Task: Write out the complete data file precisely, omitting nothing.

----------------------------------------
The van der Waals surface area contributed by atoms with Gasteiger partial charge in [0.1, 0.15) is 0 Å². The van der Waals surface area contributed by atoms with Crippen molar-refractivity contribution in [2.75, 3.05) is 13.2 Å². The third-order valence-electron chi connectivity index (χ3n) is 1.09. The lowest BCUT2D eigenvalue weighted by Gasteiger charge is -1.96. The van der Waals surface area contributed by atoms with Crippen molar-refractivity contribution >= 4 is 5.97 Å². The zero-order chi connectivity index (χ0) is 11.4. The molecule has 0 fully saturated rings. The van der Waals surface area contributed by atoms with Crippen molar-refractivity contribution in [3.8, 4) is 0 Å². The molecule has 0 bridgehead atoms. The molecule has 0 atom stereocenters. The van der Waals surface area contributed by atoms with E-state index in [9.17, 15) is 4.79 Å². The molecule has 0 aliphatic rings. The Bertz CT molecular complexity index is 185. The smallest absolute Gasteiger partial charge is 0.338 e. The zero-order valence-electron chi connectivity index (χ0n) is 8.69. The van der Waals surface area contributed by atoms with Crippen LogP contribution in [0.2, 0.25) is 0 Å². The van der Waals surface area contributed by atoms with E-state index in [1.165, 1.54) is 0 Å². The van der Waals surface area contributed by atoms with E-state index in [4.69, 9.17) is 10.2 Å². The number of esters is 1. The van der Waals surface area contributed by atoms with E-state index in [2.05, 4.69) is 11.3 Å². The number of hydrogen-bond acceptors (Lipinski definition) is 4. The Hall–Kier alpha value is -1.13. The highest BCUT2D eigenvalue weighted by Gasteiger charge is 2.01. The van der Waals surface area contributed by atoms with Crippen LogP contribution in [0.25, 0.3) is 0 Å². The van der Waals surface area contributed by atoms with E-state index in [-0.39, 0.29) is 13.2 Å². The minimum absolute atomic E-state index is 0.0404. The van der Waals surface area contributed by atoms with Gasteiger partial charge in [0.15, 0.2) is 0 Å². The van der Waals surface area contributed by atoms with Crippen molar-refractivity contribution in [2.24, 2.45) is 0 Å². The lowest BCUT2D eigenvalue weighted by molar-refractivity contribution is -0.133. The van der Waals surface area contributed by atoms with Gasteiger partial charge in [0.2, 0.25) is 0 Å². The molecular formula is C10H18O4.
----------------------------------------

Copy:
The van der Waals surface area contributed by atoms with Gasteiger partial charge in [0.1, 0.15) is 0 Å². The van der Waals surface area contributed by atoms with Crippen molar-refractivity contribution in [2.75, 3.05) is 13.2 Å². The third-order valence-electron chi connectivity index (χ3n) is 1.09. The lowest BCUT2D eigenvalue weighted by Gasteiger charge is -1.96. The van der Waals surface area contributed by atoms with Crippen molar-refractivity contribution >= 4 is 5.97 Å². The zero-order chi connectivity index (χ0) is 11.4. The molecule has 0 fully saturated rings. The van der Waals surface area contributed by atoms with Crippen molar-refractivity contribution in [3.8, 4) is 0 Å². The molecule has 0 bridgehead atoms. The molecule has 0 atom stereocenters. The van der Waals surface area contributed by atoms with E-state index in [9.17, 15) is 4.79 Å². The molecule has 0 aliphatic rings. The Bertz CT molecular complexity index is 185. The smallest absolute Gasteiger partial charge is 0.338 e. The zero-order valence-electron chi connectivity index (χ0n) is 8.69. The van der Waals surface area contributed by atoms with Crippen LogP contribution in [0.2, 0.25) is 0 Å². The van der Waals surface area contributed by atoms with E-state index in [1.165, 1.54) is 0 Å². The van der Waals surface area contributed by atoms with E-state index in [4.69, 9.17) is 10.2 Å². The number of esters is 1. The van der Waals surface area contributed by atoms with E-state index in [2.05, 4.69) is 11.3 Å². The number of hydrogen-bond acceptors (Lipinski definition) is 4. The Hall–Kier alpha value is -1.13. The highest BCUT2D eigenvalue weighted by Gasteiger charge is 2.01. The van der Waals surface area contributed by atoms with Crippen LogP contribution in [0.25, 0.3) is 0 Å². The van der Waals surface area contributed by atoms with E-state index in [-0.39, 0.29) is 13.2 Å². The minimum absolute atomic E-state index is 0.0404. The van der Waals surface area contributed by atoms with Gasteiger partial charge in [0.15, 0.2) is 0 Å². The van der Waals surface area contributed by atoms with Crippen molar-refractivity contribution in [2.24, 2.45) is 0 Å². The lowest BCUT2D eigenvalue weighted by molar-refractivity contribution is -0.133. The van der Waals surface area contributed by atoms with Gasteiger partial charge in [0.2, 0.25) is 0 Å². The molecular formula is C10H18O4.